Oraons: Political & Social Institutions (Part-IV)

Our love of forest is inborn, so much so that every Oraon village in Jharkhand has a small patch of forests called ‘jahera’, our place of worship.

We worship forest, because we believed that the forest is our natural guardian, benefactor and provider. We have always thanked our generous nature gods profusely for looking after so many generations of Adivasi without ever denying us; our rights and we never took more than what we needed. We lived a life of austerity for so many generations of which they were not even conscious; greed never ruled our personal life.
It would be erroneous exercise to disassociate Adivasi symbolic relations with the forest, i.e., it is their unimbilical cord. We have developed unique and interesting code of behaviour to deal with wild life, some of our septs (killis/gotra) are named after wild animals and killing such species is a taboo for all the Adivasi. These inherent bonds between the natural forest surroundings and the indigenous life and culture have only grown stronger with passage of time. Adivasi and Forests are inseparable twins, no force in the world can separate them; it has remained so for thousands of years and it shall continue for many more years, unless the forests disappear because of the greedy dikku.

Our Adivasi communities have been deliberately or perhaps wrongly blamed for dwindling wild-life population by the vested interest groups using all kinds of propaganda, as if we are responsible for the tragedy. The fact is that our hunting festivities have been more ceremonial and more like a community carnival.  In the past, when hunting was not considered illegal, our annual hunting festival (sendra) was held with great pomp and show. It used to test the Adivasis’ skills with bows and arrows; the good marksmanship was appreciated and rewarded with their shikar. A drink party known as ‘Mukhiya Hanria’ used to round off our annual hunt.

We did not favour any time of unwanted hunting and killing of all the wild species, instead only selected few made to the list of the approved species whose meat (jilu) they relished and were found in abundance. Otherwise, in thousand years we would have wiped clean the forest, but we hold wild species in high regards. This fact is further proved by the domination of wild animals and other species in our septs (gotras/killis), these species are considered to be part of ancestry.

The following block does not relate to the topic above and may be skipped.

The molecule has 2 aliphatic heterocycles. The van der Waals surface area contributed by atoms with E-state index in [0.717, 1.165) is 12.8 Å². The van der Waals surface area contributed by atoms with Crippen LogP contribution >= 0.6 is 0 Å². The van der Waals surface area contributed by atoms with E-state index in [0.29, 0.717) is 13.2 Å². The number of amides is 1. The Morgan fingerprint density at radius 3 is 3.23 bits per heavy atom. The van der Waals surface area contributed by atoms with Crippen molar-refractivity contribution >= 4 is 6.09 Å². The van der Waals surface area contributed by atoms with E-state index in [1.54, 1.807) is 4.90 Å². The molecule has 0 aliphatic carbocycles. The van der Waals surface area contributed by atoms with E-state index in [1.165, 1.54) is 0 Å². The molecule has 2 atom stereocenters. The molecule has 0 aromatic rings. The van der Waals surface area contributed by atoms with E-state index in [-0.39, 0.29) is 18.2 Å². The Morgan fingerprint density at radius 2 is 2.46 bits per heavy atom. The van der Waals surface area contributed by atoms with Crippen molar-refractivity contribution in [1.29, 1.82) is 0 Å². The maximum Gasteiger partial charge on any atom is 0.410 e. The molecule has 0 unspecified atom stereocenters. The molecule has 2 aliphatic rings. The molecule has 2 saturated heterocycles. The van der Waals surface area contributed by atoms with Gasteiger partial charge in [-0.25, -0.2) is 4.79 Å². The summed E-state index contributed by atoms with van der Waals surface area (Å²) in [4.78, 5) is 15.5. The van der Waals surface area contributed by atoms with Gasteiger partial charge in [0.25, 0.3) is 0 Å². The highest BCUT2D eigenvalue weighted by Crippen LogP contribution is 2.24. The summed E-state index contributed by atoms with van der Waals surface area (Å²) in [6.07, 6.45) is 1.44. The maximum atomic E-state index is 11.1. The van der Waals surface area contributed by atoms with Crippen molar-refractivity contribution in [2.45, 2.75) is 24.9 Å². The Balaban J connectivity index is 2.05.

Women did not take part in hunting. While the men went away on hunt, women used to have a good time. They used to dress themselves in the male attire and roam about freely. They danced at the akhara in the male dress. If they find any male members in the village, they used to harass and taunt them. During this hunting episode, they used to visit all the places in the village that are at other time barred to them as for example the Dhumkuria. It was unrestricted fun for them.

The Women’s hunt known as Jani Shikar was to be held once every 12 years. It too was a recreation event than anything else. On the day of Jani Shikar, the women put on masculine dress and carry with them bows, arrows, baluas, spears, etc. Then they leave the village in a group in search of animals. They go to another village and take whatever they find. Fowls, goats, sheep and pigs are their favourite animals. People of the other village generally do not mind this expedition.  When the party enters the other village, its women folk receive them and wash their feet. The wife of the Parha Raja becomes the leader of the hunt in that locality. The woman of the second village then repeat the performance in a third village and thus the mock hunt proceeds in relay till many villages have taken part and the village from which the hunt started is reached. The gifts collected during this hunt are considered to be the property of the women-folk; it was a ritual and festivity meant for the women-folks only.


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